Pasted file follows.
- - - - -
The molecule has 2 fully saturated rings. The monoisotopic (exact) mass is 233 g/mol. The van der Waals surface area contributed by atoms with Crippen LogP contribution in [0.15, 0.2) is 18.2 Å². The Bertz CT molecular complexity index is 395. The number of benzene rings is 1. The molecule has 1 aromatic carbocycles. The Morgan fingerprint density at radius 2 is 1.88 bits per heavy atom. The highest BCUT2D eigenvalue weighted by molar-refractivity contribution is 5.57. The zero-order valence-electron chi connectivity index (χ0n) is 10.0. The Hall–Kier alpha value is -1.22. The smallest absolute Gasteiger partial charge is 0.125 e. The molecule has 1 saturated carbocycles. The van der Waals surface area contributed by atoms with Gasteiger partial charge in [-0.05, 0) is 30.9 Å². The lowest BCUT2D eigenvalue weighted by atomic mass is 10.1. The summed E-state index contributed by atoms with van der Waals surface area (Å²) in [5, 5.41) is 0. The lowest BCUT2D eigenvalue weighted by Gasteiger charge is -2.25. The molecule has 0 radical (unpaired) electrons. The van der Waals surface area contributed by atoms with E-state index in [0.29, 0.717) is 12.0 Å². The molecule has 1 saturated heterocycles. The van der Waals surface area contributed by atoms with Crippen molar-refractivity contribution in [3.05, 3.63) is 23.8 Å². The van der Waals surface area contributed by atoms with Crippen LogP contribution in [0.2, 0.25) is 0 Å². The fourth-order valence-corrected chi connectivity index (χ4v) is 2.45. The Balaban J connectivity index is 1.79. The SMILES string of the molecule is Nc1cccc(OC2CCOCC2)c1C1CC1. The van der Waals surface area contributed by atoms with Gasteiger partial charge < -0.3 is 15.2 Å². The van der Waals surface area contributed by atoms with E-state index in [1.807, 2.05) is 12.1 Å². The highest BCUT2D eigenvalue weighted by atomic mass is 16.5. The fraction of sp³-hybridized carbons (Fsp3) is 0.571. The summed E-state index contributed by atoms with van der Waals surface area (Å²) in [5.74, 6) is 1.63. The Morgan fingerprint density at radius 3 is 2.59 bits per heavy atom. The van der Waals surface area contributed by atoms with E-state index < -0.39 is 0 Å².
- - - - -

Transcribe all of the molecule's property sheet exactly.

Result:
The molecule has 2 fully saturated rings. The monoisotopic (exact) mass is 233 g/mol. The van der Waals surface area contributed by atoms with Crippen LogP contribution in [0.15, 0.2) is 18.2 Å². The Bertz CT molecular complexity index is 395. The number of benzene rings is 1. The molecule has 1 aromatic carbocycles. The Morgan fingerprint density at radius 2 is 1.88 bits per heavy atom. The highest BCUT2D eigenvalue weighted by molar-refractivity contribution is 5.57. The zero-order valence-electron chi connectivity index (χ0n) is 10.0. The Hall–Kier alpha value is -1.22. The smallest absolute Gasteiger partial charge is 0.125 e. The molecule has 1 saturated carbocycles. The van der Waals surface area contributed by atoms with Gasteiger partial charge in [-0.05, 0) is 30.9 Å². The lowest BCUT2D eigenvalue weighted by atomic mass is 10.1. The summed E-state index contributed by atoms with van der Waals surface area (Å²) in [5, 5.41) is 0. The lowest BCUT2D eigenvalue weighted by Gasteiger charge is -2.25. The molecule has 0 radical (unpaired) electrons. The van der Waals surface area contributed by atoms with E-state index in [0.29, 0.717) is 12.0 Å². The molecule has 1 saturated heterocycles. The van der Waals surface area contributed by atoms with Crippen molar-refractivity contribution in [3.05, 3.63) is 23.8 Å². The van der Waals surface area contributed by atoms with Crippen LogP contribution in [0.2, 0.25) is 0 Å². The fourth-order valence-corrected chi connectivity index (χ4v) is 2.45. The Balaban J connectivity index is 1.79. The SMILES string of the molecule is Nc1cccc(OC2CCOCC2)c1C1CC1. The van der Waals surface area contributed by atoms with Gasteiger partial charge < -0.3 is 15.2 Å². The van der Waals surface area contributed by atoms with E-state index in [1.807, 2.05) is 12.1 Å². The highest BCUT2D eigenvalue weighted by atomic mass is 16.5. The fraction of sp³-hybridized carbons (Fsp3) is 0.571. The summed E-state index contributed by atoms with van der Waals surface area (Å²) in [5.74, 6) is 1.63. The Morgan fingerprint density at radius 3 is 2.59 bits per heavy atom. The van der Waals surface area contributed by atoms with E-state index < -0.39 is 0 Å².